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Comment & Response
July 5, 2016

Cadaver Exome Sequencing for Teaching First-Year Medical Students—Reply

Author Affiliations
  • 1Temple University Lewis Katz School of Medicine, Philadelphia, Pennsylvania
JAMA. 2016;316(1):103. doi:10.1001/jama.2016.4760

In Reply We could only briefly highlight key ethical issues pertaining to the use of exome sequence data obtained from individuals who have donated their bodies for teaching anatomy to medical students in our Viewpoint, which Dr Cornwall and colleagues have described in more detail.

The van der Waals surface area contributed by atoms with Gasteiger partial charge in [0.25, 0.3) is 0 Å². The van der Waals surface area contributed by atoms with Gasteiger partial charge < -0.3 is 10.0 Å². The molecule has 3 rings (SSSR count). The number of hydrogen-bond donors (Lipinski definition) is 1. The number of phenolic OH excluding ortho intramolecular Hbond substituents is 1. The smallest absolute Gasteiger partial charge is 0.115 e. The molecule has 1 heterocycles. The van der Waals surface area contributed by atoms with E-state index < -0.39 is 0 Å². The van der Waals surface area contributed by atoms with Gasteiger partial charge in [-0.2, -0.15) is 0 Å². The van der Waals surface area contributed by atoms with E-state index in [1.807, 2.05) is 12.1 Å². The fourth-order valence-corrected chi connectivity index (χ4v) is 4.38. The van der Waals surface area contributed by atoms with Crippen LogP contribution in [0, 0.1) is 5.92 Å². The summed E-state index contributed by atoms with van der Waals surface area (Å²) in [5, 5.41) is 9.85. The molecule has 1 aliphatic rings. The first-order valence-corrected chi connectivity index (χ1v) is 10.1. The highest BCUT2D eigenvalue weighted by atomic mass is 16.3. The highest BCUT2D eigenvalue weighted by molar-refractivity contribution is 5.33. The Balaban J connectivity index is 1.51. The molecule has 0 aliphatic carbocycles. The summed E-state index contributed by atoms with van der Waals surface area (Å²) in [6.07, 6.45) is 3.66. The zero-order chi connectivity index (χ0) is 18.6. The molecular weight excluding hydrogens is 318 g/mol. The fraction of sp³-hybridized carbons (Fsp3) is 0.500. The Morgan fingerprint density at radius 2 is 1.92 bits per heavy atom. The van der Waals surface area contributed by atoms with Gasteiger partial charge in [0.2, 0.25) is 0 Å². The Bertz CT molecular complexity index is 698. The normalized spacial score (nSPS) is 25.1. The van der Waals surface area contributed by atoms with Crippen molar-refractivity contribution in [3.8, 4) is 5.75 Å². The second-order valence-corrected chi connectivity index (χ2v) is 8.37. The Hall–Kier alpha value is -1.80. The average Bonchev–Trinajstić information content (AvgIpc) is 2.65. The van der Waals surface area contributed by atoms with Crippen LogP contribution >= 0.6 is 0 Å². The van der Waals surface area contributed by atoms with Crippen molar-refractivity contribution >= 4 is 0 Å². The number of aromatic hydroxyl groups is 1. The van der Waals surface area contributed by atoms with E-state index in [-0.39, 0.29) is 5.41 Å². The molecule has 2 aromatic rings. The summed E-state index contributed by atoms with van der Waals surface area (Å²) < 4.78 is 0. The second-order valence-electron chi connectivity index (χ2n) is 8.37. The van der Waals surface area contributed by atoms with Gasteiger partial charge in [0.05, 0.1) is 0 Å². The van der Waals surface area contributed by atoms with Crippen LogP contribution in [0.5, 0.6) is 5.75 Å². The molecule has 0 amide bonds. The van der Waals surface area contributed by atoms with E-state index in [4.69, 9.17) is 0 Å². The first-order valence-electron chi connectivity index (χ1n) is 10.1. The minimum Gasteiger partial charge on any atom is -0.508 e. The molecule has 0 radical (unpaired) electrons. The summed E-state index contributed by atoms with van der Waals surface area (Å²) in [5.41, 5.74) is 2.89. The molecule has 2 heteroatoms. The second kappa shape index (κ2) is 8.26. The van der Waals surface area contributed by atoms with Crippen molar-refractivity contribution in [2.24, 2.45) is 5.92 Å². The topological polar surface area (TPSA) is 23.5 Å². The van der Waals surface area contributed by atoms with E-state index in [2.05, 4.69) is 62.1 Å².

Although not required, our program is fully compliant with the International Federation of Associations of Anatomists' guidelines and incorporated guidance from our institutional review board regarding both the use of DNA from cadavers and the reporting of an educational initiative. Part of our intent was to generate interest and discussion in this area, for which, as Cornwall and colleagues point out, only a paucity of ethical guidelines and thought exists. The consent for total body donation to the Humanity Gifts Registry of the Commonwealth of Pennsylvania1 allows for use for anatomical study, research, or both. However, it also states that “no reports will be provided to the family.” We are thus precluded from returning results based on incidental or secondary findings. Indeed, a genetic disease in the donor with implications for relatives may be found through the discovery of anatomical and pathological findings during dissection without any genetic analysis. Our program is also not conducted under clinical grade standards and regulatory requirements, which would require substantial additional resources to be a diagnostic program. Even with DNA sequencing performed for clinical care, a consensus does not yet exist on which incidental or secondary findings should be returned to patients, practical guidance is limited, and national and international standards are lacking.2 Despite these deficiencies, such testing is growing substantially.

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